Historic Marguerita Lane

Sep 3, 2017

Thanks to Sarah Emery Bunn at Walking Pasadena and Diana Britt, respectively, for a couple of photos and local history (via Pasadena Heritage) about historic Marguerita Lane…

Retired dentist Alexander Schutt (family was Canadian immigrants, first to Wisconsin, then North Dakota) proposed the lane as a group of Spanish Colonial Revival studio houses, an artists colony. Lots are small (4500-4900 square feet), frontages of 60 feet or so.

Historical photos as found at National Parks Service ( along with nomination of Marguerita Lane for historic landmark status:






Entrance gate to home at the end of Marguerita Lane; photo by Kat Ward.


Photo: Kat Ward.


Looking down Marguerita Lane, just off Marengo Avenue, late afternoon; photo by Kat Ward.


Photo by Kat Ward.


Historic image of a Marguerita Lane home; current photo below.


Photo by Kat Ward.


From Janette Williams, Pasadena Star-News, June 9, 2009:

Each house—just 900 to 1,500 square feet—has the same style, scale and materials but a unique design. The listing application details ornamented tile roofs, white-washed stucco walls, multi-light casement windows, courtyards, tiled roofs, wrought-iron details, pierced stucco screens, fountains and decorative glazed tile. Many of the homes also have high wood-beam ceilings.

Some residents talk of “falling in love” with their one-of-a-kind houses, built as an artists’ colony between 1927 and 1930.


Photo by Sarah Emery Bunn, Walking Pasadena.


A Pasadena Star-News headline of Aug. 9, 1927 reads: “Art Village is Planned for City.”

The story goes on to describe 16 bungalows, each to cost about $3,000, on the property on South Marengo Avenue “south of the Isolation Hospital,” which will “take its place to make Pasadena an art center.”

It also mentions a request by developer Dr. Alexander Schutt—whose sons were the architects and builders—for a 6-foot high, 150-foot long masonry wall “to hide a refuse dump maintained on an arroyo by the city of South Pasadena.”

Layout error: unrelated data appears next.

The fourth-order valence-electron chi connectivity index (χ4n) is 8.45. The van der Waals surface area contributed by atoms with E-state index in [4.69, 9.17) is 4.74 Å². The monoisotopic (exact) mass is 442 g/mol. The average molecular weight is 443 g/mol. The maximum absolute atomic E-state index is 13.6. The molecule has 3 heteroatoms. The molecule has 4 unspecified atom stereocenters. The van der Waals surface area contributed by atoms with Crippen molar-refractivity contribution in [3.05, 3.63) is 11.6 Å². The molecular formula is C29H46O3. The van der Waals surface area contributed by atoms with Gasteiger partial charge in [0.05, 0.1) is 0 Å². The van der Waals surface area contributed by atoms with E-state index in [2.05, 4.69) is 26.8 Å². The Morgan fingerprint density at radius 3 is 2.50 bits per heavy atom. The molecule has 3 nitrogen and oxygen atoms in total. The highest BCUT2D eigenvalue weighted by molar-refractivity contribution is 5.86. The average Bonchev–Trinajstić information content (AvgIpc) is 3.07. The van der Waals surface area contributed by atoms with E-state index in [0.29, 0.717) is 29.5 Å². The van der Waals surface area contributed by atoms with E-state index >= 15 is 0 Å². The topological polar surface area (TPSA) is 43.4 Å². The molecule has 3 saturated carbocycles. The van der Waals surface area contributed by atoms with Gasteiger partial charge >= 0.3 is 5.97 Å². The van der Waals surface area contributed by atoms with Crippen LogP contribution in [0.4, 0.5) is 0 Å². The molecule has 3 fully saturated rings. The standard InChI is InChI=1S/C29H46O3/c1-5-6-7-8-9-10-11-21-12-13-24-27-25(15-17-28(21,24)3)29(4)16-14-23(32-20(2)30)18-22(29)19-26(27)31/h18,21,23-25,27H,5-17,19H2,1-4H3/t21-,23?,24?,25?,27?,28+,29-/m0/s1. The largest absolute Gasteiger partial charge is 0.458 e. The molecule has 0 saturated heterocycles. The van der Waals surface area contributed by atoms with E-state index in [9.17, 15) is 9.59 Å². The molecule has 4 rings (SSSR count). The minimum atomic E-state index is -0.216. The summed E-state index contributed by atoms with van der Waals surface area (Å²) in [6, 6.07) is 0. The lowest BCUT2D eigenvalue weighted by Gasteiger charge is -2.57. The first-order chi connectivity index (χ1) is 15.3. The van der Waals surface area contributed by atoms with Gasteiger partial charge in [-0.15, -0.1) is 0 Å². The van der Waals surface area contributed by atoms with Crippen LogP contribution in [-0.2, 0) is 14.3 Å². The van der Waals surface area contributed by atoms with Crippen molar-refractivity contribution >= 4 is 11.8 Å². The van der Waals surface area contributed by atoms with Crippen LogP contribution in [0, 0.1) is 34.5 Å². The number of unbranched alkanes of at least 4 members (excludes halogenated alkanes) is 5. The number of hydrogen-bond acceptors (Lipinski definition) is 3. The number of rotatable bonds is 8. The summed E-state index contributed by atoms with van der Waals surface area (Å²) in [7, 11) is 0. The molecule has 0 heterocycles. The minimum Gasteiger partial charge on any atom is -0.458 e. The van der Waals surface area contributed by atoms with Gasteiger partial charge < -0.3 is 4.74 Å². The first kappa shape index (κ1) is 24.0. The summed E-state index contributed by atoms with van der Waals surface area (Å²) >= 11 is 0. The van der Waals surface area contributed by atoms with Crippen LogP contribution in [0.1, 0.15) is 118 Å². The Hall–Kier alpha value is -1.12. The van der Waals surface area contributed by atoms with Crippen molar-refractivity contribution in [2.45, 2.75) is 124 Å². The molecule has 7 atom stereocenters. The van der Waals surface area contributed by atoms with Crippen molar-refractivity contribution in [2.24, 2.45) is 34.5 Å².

The houses never became a true work-live artists’ colony, though long-time resident Ralph Hurtado said a few artists have lived there over the years.

Margarita Lane became the 12th neighborhood (at the time of 2009) to be listed on the National Register of Historic Places.

Of course, there are other Spanish-style houses throughout Pasadena, but, said Sue Mossman, director of Pasadena Heritage (at the time), “this has got to be the best, the most intact and the most adorable little collection we have.

“Each individual house has all the characteristics” for listing, Mossman said. “But the collection of them adds another level of significance and coherence, and protecting them all becomes even more important—the grouping goes beyond the charm of the individual.”


Photo by Sarah Emery Bunn, Walking Pasadena.


In 2015, Pasadena Heritage’s spring home tour included Marguerita Lane homes. Lisa Boone of the LA Times wrote that besides three “spectacular” homes in other locations, the tour included seven “modest” homes on Marguerita Lane. Modest though they may be, lovely they are with particular details that charm the eye…



House at 4 Marguerita Lane; photo by Kat Ward.


Photo by Kat Ward.


Photo: Kat Ward.


Photo: Kat Ward.




Photo: Kat Ward.


Photo by Kat Ward.


Photo by Kat Ward.


Photo by Kat Ward.




Information sources:

Marguerta Lane is city’s newest historic district” by Janette Williams, June 9, 2009, Pasadena Star-News.

2015 Pasadena Heritage Spring Home Tour highlights Spanish architecture,” by Lisa Boone, March 25, 2015, LA Times.


Photo by Kat Ward.





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